*Friday, Sept 26: 6.30-9.30 pm: Concert for Peace, Saint Paul University Amphitheatre, 223 Main Street. (Daniel Mauro,, 418- 934-2661)

*Saturday, Sept 27: 1.30-4 pm: Spirit Painting for Peace, A Group Painting while focussed on Peace. Acrylic on canvas. Everyone welcome, no experience necessary. Artist Jen will guide the meditation before the painting. 228 Main Street (Call 613-266-8063 to register with Jen, and;  1-5 pm: Exhibition of Tan-Trika paintings, 1390 Clyde Ave. (by Merivale Rd), Room 206  (Shiban Raina, , 613- 224-9179);  6-9 pm: A seminar on “This Precious Life – Our Conscious Creation”.  The importance of the knowledge of the principles of the creative process and their conscious application, a tool that will support us in creation of the peace within ourselves, with others and on the planet. Public Library, Emerald Plaza, 1547 Merivale Road (Vesna Scott, , 613-224-5480)

*Sunday Sept 28: 10 am-2 pm: Spirit Painting for Peace Exhibition – The group spirit painting that was completed the previous day will be offered for silent auction for a donation to Department of Peace Initiative. Participants are invited to exhibit their work.  228 Main Street.  (Call 613-266-8063 to register with Jen, and;  1-5 pm: Exhibition of Tan-Trika paintings; 1390 Clyde Ave. (by Merivale Rd), Room 206 (Shiban Raina , , 613 224-9179) ;  5-6 pm: Peace Meditation, Sivananda Yoga Centre, Centre Professionnel d’Aylmer, Ste 205, 745 Chemin d’Aylmer, Corner of Castelbeau and Aylmer – (Daniel Mauro, , 418- 934-2661)

*Tuesday, Sept 30: 7-9 pm: Spiritual Cinema: Movies with Heart, Movies with Soul.  Saint Paul University, Amphitheatre,  223 Main Street  (Koozma Tarasoff,, 613-737-5778, and Daniel Mauro,, 418- 934-2661) ; 7:30 pm Candle-Light Vigil, Lansdowne Park, main entrance on Bank St, to oppose Arms Bazaar being held in the Salons. Bring candle. Family-friendly event co-sponsored by Coalition to Oppose Arms Trade (COAT), Nowar/Paix and the Ottawa Raging Grannies.  (S.L. Mannion , (613) 594-9128)

*Wednesday, Oct 01: 6-7.30 pm: Rideau Institute Forum:  “Life After Bush” – Keynote by Steven Staples. The forum examines the implications of the American election on Canada . Colonel By room, Ottawa City Hall (Robin MacLachlan, , 613-565-9449);  10:00am- 9:00pm, Lansdown Park, various actions by diverse groups including a Peace Garden by the Raging Grannies and non-violent protests against the Arms Bazaar. (S.L. Mannion , (613) 594-9128)

*Thursday, Oct 02: 6-9 pm:  “Women Building Peace Dinner” – Honouring Canadian Women Peace Champions.  St. Elias Centre, 750 Ridgewood Ave.  A Canadian Voice of Women (VOW) exhibit,  “Building Peace, Making History” will be on site. A Fundraising event, advance tickets required (Theresa Dunn, CDPI, 613-834-5055, )

*Saturday, Oct 04: 10 am-4 pm: 6th Annual Peace Prayer Day, City Hall, Ottawa. Great entertainment, inter-faith action, activist speeches, silent auction, food, and showcase of concerned groups.  ( Ian Prattis: 613 726 0881, .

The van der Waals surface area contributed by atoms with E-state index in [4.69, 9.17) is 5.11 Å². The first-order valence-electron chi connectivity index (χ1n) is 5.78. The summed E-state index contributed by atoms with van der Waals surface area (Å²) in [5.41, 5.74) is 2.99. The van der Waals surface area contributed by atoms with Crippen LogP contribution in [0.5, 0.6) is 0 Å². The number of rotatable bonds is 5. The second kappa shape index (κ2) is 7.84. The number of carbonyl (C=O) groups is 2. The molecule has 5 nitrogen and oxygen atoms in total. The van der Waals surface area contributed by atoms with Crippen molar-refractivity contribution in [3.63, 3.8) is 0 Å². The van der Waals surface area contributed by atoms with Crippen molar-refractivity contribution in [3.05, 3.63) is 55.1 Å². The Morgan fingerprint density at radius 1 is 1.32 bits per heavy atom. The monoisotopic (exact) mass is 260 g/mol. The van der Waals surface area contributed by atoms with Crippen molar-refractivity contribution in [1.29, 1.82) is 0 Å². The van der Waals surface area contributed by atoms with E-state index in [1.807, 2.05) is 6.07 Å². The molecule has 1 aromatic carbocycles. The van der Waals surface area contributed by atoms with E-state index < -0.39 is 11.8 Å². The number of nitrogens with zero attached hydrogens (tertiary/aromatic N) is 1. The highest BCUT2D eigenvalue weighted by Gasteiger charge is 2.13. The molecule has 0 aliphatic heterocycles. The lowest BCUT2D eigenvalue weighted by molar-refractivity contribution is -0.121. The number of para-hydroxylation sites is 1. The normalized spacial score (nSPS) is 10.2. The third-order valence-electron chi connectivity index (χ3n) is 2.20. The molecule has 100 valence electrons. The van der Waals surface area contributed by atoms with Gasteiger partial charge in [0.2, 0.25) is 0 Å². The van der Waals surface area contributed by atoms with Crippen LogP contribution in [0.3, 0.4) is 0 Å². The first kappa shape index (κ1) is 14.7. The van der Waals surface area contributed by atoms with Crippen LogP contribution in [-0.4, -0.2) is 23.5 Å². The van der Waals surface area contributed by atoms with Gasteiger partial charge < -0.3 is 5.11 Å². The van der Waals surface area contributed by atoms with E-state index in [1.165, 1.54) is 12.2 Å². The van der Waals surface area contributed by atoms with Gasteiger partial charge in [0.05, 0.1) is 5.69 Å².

*October 02-04: The Universal Peace Federation this year is holding a Canada Peace Festival with three main components: Canadian Leadership Conference on “Educating for Peace”, an Award Ceremony, and Faith-In-Action Food Drive for the Food Bank. (Daniel Stringer,

For further information call: Bill Bhaneja (613-244-1979), Theresa Dunn (613-834-5055), and Peter Stockdale (613-863-4527) – and

Deputy Minister Wernick gives Algonquins the slip, disparages efforts to end Indian Affairs’ illegal meddling in their governance

August 12, 2008


Tuesday, August 12, 2008

Deputy Minister of Indian Affairs gives Barriere Lake Algonquins the slip, disparages their efforts to end Indian Affairs’ illegal meddling in their governance

Ottawa, ON / – On Friday, August 8, Algonquins from Barriere Lake and their supporters protested at the home of Deputy Minister of Indian Affairs Michael Wernick. They hoped a delegation could meet with the Deputy Minister, but he slipped out of his house just before the Algonquins arrived and told a journalist he was “disappointed” by the Algonquin’s tactics.

“He’s disappointed we were in front of his house,” says Marylynn Poucachiche, a Barriere Lake spokesperson. “Compare that to our disappointment about Indian Affairs’ illegal meddling in our internal affairs and their violation of our constitutionally-protected rights to customary governance.”

“Deputy Minister Wernick shouldn’t feel disappointed,” added Norman Matchewan, a youth spokesperson for Barriere Lake. “He should feel ashamed that he allows this behaviour of Indian Affairs to continue.”

The Barriere Lake Algonquins are demanding that the Government of Canada revoke its illegal decision of March 10, 2008, to recognize as Chief and Council members of a minority faction not selected according to Barriere Lake’s customs nor supported by a majority of the community, and to respect the outcome of a new leadership selection process in accordance with Barriere Lake’s Customary Governance Code.